The City Coat of Arms

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"The City Coat of Arms"
AuthorFranz Kafka
Original title"Das Stadtwappen"
Genre(s)Short story
Published inBeim Bau der Chinesischen Mauer
Media typebook (hardcover)
Publication date1931
Published in English

"The City Coat of Arms" (German: "Das Stadtwappen") is a short story by Franz Kafka. It was published posthumously in Beim Bau der Chinesischen Mauer (Berlin, 1931). The first English translation by Willa and Edwin Muir was published by Martin Secker in London in 1933. It appeared in The Great Wall of China. Stories and Reflections (New York City: Schocken Books, 1946).[1]


The short story details the creation of the Tower of Babel.[2] The narrator notes how many different people, from various nationalities had a hand in the construction. The massive scale of the project creates so many logistical and societal complications that it becomes impossible for civilization to ever achieve the original plan, or to even seriously believe in the plan. But the project continues on in an insincere manner, because everybody is too deeply involved to be able to leave.


The story can be interpreted as Kafka's criticism of the layers of bureaucracy that follow projects, as well as his reaction to the changing city he lived in at the time.[3] Kafka lived in Prague, which had a large tower constructed by many workers and large funds yet was condemned.[4] While some scholars have noted the story's relevance to elements in the Torah,[5] others have noted Kafka's use of realism, utilized by earlier writers such as Stephen Crane[6] Kafka noted the piece in at least one of his letters, and claimed it was inspired by his study of the Midrash and the rising pollution he noted in Prague.[7]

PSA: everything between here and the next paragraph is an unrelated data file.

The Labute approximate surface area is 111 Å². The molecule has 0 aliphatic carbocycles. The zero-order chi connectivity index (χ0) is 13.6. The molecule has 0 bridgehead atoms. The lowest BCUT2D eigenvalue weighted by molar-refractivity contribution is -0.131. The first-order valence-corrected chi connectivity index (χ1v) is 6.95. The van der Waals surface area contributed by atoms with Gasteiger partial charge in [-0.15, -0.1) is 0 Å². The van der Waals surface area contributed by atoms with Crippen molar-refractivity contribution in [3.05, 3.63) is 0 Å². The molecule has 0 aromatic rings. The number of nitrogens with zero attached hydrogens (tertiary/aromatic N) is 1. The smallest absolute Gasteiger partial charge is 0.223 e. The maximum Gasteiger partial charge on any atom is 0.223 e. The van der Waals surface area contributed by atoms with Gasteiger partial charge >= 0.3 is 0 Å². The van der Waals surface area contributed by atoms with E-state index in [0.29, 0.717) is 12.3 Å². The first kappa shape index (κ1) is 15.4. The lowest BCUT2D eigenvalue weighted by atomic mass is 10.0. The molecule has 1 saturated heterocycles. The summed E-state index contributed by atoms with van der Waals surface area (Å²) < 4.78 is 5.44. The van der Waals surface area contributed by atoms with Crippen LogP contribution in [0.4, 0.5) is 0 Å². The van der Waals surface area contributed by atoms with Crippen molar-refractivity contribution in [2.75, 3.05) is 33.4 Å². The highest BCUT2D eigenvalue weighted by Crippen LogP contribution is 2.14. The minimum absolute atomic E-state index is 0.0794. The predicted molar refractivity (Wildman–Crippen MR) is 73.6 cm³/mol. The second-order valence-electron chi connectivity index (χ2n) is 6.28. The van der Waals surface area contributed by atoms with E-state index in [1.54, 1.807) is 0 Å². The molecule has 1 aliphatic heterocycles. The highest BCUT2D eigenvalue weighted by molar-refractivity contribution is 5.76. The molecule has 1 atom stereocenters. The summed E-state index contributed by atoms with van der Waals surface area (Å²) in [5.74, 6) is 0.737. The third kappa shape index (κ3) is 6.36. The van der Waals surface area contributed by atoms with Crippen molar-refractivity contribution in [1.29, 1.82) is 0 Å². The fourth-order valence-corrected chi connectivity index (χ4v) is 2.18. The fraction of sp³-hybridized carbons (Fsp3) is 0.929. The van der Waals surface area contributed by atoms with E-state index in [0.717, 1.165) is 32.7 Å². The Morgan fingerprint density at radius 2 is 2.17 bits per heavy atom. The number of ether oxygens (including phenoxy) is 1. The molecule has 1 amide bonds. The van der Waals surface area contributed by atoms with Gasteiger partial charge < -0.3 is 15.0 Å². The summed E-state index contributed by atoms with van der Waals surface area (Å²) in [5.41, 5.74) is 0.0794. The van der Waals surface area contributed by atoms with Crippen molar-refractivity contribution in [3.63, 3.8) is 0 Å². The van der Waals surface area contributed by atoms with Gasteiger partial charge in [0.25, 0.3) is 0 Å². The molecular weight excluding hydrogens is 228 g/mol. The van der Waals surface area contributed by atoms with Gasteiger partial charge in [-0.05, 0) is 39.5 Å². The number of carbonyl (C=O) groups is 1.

1. ^ The Great Wall of China: Stories and Reflections. Franz Kafka - 1946 - Schocken Books
  2. ^ The Complete Stories and Parables. Franz Kafka - 1983
  3. ^ The Divided City: Prague's Public Space and Franz Kafka's Readings of Prague. M NEKULA - … Fleischmann, Albrecht Greule Franz Kafka.2007
  4. ^ The nightmare of reason: A life of Franz Kafka. E Pawel - 1985 -
  5. ^ Robert Alter. Franz Kafka: Wrenching Scripture. New England Review, 2000 - JSTOR
  6. ^ Aaron Sommers. Crane's Experiment in Misery: Urban Decay. Coastline Journal 2010.[1]
  7. ^ Religious questions: Kafka and Wittgenstein on giving groundsS Fleischacker - Sophia, 1982 - Springer.